Foreign prisoners moved after open prison escapes

Foreign prisoners were absconding from open prison, government admits
Foreign prisoners were absconding from open prison, government admits

Foreign prisoners held at an open prison are being moved to a more secure place after a number of them walked off, it has emerged.

The Prison Service said the inmates had been moved from Ford prison in Sussex after an internal review revealed a "high abscond level at Ford among this group of prisoners".

Opposition MPs have accused the government of incompetence, particularly given the row that is currently taking place in the Home Office about foreign prisoners who should have been deported.

"It is bad enough that around 100 prisoners abscond from Ford prison each year," said shadow police reform minister Nick Herbert.


"However, it seems extraordinary that prisoners awaiting deportation, or who are likely to be deported, should be held in an open prison at all when they have little incentive to remain in custody.

"Public confidence in the penal system is severely undermined by this kind of mismanagement."

Liberal Democrat home affairs spokesman Nick Clegg said the government should have moved the foreign prisoners into more secure jails "far earlier".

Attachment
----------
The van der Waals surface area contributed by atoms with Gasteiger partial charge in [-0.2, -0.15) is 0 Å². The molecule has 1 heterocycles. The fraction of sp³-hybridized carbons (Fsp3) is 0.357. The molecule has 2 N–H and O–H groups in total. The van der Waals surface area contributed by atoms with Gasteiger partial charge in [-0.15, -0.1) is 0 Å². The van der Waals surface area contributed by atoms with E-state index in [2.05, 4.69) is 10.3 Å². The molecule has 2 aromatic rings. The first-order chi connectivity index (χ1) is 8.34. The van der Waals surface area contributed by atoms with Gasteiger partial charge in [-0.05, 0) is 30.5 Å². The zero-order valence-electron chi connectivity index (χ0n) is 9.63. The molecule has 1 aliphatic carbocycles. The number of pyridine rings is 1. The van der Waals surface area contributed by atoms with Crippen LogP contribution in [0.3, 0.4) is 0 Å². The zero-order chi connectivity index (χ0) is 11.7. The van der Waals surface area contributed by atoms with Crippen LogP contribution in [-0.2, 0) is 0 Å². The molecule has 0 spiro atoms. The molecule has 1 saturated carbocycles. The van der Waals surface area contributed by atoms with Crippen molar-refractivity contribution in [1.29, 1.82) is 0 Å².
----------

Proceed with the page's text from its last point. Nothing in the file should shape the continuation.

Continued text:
"Once again [Tony] Blair and [John] Reid's tough talk is exposed as hot air," he said.

"Foreign prisoners, who we had been assured were under lock and key, have simply taken matters into their own hands and walked off."

A Prison Service spokesman said the foreign national prisoners from Ford would be "fully and rigorously assessed" before any decision was made on the level of security they required.

But he insisted the move would not be repeated in any other open prisons, as there was no evidence that a similar trend of foreign prisoners absconding existed anywhere else.

Today's announcement will only serve to keep the public row over foreign prisoners running and running - something the Home Office has already admitted is making its life very difficult.

Speaking at a conference of police chiefs yesterday, the department's top civil servant said the revelations over the past few weeks had felt "like a hurricane".

David Normington said: "It has inflicted immense damage on the Home Office's reputation, it has undermined confidence in our ability to protect the public and secure our borders and made it impossible, for the moment, to have a rational debate about the plans that we have for future improvement."

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